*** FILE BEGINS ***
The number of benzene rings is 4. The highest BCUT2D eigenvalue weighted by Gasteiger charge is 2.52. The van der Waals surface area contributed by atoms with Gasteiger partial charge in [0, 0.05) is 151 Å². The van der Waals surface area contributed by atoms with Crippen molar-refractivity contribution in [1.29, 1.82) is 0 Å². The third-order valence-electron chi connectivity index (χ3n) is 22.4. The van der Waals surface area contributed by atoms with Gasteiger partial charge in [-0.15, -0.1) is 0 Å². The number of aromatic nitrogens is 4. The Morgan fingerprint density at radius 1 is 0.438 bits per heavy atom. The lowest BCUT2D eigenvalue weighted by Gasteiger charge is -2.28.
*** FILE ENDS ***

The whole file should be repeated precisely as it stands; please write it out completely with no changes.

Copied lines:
The number of benzene rings is 4. The highest BCUT2D eigenvalue weighted by Gasteiger charge is 2.52. The van der Waals surface area contributed by atoms with Gasteiger partial charge in [0, 0.05) is 151 Å². The van der Waals surface area contributed by atoms with Crippen molar-refractivity contribution in [1.29, 1.82) is 0 Å². The third-order valence-electron chi connectivity index (χ3n) is 22.4. The van der Waals surface area contributed by atoms with Gasteiger partial charge in [-0.15, -0.1) is 0 Å². The number of aromatic nitrogens is 4. The Morgan fingerprint density at radius 1 is 0.438 bits per heavy atom. The lowest BCUT2D eigenvalue weighted by Gasteiger charge is -2.28.